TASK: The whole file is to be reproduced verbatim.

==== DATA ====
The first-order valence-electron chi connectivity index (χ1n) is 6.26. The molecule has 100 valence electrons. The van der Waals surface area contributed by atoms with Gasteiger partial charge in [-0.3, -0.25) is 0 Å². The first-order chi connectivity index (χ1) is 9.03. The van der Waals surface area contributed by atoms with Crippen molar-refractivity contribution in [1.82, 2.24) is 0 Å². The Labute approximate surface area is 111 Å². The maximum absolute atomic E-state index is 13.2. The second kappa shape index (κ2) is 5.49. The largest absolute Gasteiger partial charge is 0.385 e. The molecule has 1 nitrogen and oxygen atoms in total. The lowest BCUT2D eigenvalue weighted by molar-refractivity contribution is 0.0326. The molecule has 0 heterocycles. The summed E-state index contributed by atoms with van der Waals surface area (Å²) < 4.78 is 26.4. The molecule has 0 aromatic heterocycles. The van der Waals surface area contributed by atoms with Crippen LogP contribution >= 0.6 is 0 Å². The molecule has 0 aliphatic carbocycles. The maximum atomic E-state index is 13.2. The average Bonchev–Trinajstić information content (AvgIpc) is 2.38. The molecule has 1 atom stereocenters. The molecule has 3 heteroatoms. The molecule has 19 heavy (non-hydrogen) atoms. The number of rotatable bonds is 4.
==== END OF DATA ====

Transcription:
The first-order valence-electron chi connectivity index (χ1n) is 6.26. The molecule has 100 valence electrons. The van der Waals surface area contributed by atoms with Gasteiger partial charge in [-0.3, -0.25) is 0 Å². The first-order chi connectivity index (χ1) is 9.03. The van der Waals surface area contributed by atoms with Crippen molar-refractivity contribution in [1.82, 2.24) is 0 Å². The Labute approximate surface area is 111 Å². The maximum absolute atomic E-state index is 13.2. The second kappa shape index (κ2) is 5.49. The largest absolute Gasteiger partial charge is 0.385 e. The molecule has 1 nitrogen and oxygen atoms in total. The lowest BCUT2D eigenvalue weighted by molar-refractivity contribution is 0.0326. The molecule has 0 heterocycles. The summed E-state index contributed by atoms with van der Waals surface area (Å²) < 4.78 is 26.4. The molecule has 0 aromatic heterocycles. The van der Waals surface area contributed by atoms with Crippen LogP contribution >= 0.6 is 0 Å². The molecule has 0 aliphatic carbocycles. The maximum atomic E-state index is 13.2. The average Bonchev–Trinajstić information content (AvgIpc) is 2.38. The molecule has 1 atom stereocenters. The molecule has 3 heteroatoms. The molecule has 19 heavy (non-hydrogen) atoms. The number of rotatable bonds is 4.